Chandler, a former player from England, managed to be part of the picture without hitting a shot. His stable at International Sports Management for years had been built around Clarke and Westwood. He later added Ernie Els, and the big addition was McIlroy. But it seemed like every major was captured by one of his clients _ Schwartzel at the Masters, McIlroy at the U.S. Open, Clarke’s big surprise at Royal St. George’s. There was talk of a “Chubby Slam” at the PGA Championship, though it never materialized.
Of course, it wasn’t just Chandler’s crew. It seemed as though golf evolved around all of Europe, either the tour itself or its members when they traveled abroad. Westwood, who spent the final two months of 2010 at No. 1 in the world, got off to a sluggish start when he finished at the bottom of the back in Abu Dhabi and missed the cut in Qatar. He lost in the second round of the Accenture Match Play Championship and never featured in the other three U.S.-based tournaments he played. At the Masters, where a year ago he was runner-up to Mickelson, he was never a factor. Westwood lost his No. 1 ranking to Kaymer at the end of February, and he grabbed it right back after leaving America. Westwood caused some angst among proud Americans when he chose not to compete at The Players Championship, where he had the 54-hole lead only a year earlier. He referred to it as the eighth or ninth best tournament, a blow to a tournament and a tour that tries to promote it as the “fifth major.” But his reasoning made sense. Westwood was not a PGA Tour, and thus had no stake in the flagship event of that tour. To the Englishman, he rated the four majors and the World Golf Championships _ which are the property of every tour _ ahead of The Players Championship. Instead, he played twice overseas after the Masters and won them both. One was the Indonesian Masters, and he returned to No. 1 the following week by winning the Ballantine’s Championship in South Korea. Donald at this point was charging hard up the ranking, through it looked as though Westwood would continue to hold him off until his approach spun back into the water at Wentworth and Donald took the trophy and the No. 1 ranking. For all the talk about the damage to McIlroy’s psyche at the Masters, there had to be questions about what Wentworth did to Westwood. He never was a serious threat to win the rest of the summer. Sure, he tied for third at the U.S. Open, but that was 10 shots behind McIlroy. He missed the cut at The Open Championship and had to rally on the final day for a top 10 at the PGA Championship. Westwood, however, managed to get back to No. 2 in the world ranking by year’s end by successfully defending at the Nedbank Challenge and winning the inaugural Thailand Golf Championship.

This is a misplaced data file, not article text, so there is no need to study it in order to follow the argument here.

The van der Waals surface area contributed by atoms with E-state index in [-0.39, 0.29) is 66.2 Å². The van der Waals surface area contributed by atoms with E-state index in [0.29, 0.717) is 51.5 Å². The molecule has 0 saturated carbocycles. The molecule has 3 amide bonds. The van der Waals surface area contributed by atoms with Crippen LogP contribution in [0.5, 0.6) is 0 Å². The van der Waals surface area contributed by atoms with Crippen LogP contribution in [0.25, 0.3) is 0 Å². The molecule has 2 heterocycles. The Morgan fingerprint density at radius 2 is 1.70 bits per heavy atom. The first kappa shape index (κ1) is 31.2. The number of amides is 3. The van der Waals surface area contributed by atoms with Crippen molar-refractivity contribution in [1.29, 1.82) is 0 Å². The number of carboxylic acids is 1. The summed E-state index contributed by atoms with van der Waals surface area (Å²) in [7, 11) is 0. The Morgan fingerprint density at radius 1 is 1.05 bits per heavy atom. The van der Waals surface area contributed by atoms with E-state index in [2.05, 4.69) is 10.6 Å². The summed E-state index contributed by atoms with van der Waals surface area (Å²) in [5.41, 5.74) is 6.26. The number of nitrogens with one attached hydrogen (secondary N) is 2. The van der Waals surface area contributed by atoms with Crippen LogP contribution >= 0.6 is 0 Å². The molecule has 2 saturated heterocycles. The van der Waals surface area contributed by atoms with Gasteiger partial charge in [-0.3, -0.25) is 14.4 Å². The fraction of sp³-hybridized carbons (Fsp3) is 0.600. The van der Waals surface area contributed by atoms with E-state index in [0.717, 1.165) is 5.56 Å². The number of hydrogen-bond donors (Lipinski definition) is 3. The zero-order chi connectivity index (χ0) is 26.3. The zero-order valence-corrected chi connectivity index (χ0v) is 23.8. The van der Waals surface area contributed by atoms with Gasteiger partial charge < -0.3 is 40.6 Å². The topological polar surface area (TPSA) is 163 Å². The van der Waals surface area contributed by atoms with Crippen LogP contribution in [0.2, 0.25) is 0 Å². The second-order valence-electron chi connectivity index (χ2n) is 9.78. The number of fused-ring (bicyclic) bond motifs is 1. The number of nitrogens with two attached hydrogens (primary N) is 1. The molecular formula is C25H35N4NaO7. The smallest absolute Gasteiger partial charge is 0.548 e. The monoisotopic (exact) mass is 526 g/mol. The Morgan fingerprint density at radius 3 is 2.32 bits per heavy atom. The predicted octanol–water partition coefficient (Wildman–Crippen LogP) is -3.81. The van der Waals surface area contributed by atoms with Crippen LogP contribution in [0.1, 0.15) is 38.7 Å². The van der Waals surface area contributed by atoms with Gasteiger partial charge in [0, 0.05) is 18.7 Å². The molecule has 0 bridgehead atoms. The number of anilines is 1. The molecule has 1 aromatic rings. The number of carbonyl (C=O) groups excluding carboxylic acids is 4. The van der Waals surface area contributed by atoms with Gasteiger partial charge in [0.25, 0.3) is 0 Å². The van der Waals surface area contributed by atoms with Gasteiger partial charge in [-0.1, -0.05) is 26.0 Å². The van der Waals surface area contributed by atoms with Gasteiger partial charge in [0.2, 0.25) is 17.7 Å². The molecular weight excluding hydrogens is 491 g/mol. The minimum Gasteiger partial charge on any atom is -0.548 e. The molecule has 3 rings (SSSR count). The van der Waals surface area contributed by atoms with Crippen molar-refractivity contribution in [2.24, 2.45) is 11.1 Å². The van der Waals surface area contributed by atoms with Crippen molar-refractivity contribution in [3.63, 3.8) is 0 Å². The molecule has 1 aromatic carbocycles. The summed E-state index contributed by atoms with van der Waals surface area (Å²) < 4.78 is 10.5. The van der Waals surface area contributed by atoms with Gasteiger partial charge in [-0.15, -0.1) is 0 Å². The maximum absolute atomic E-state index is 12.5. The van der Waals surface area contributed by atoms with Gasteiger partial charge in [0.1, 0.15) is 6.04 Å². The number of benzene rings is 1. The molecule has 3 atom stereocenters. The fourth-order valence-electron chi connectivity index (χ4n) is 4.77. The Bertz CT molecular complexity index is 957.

The year was somewhat of a disappointment for Kaymer, even though the “Germanator” reached No. 1 in the world and showed his potential in his season debut at Abu Dhabi. Beating one of the strongest fields in golf is one thing. Winning by eight shots is the kind of win that showed how capable Kaymer can be of destroying the competition. No one could have imagined, though, that Kaymer would go nine months before his next win. He also showed early signs of being spooked by Augusta National. Kaymer spent most of the spring trying to develop a draw that he could rely on, and this was done specifically for the Masters. It didn’t work out, and he missed the cut. Kaymer finished out of the top 10 in the next two majors, then missed the cut at Atlanta Athletic Club in his title defense of the PGA Championship. There were enough strong finishes to at least keep in the conversation, and keep him near the top of the world ranking. And he closed out his year with another performance that spoke to his potential. He was five shots behind on the final day at Sheshan International when he holed out for birdie from a deep bunker at No. 7. That was the start of nine birdies over the last 12 holes that gave Kaymer a 63 and a three-shot victory in the HSBC Champions, making him the 10th player to win a major and a World Golf Championship. “It was an OK year, but now it’s a good year,” Kaymer said.
It also was a good year for Garcia, even though he had come to expect so much more. The 31-year-old Spaniard had slipped into such a miserable slump that he was on the verge of being ineligible for a major for the first time in more than a decade. He had to withdraw from British Open qualifying with an injured thumb and had no plans to qualify for the U.S. Open. He changed his mind, and it changed his outlook on the year. Garcia survived a playoff to earn his way into the U.S. Open in a 36-hole qualifier, then tied for seventh at Congressional. That finish, along with his runner-up a week later at the BMW International Open in Germany, allowed Garcia to earn a spot in The Open Championship through a special money list on the European Tour. He tied for ninth at Royal St. George’s, and while Garcia once was mildly disappointed in such results, that no longer was the case. This was a sign of life, and he finally got back on track late in the year with consecutive wins at the Castello Masters on his home course and the Andalucia Masters. Garcia ended the year at No. 17 in the world.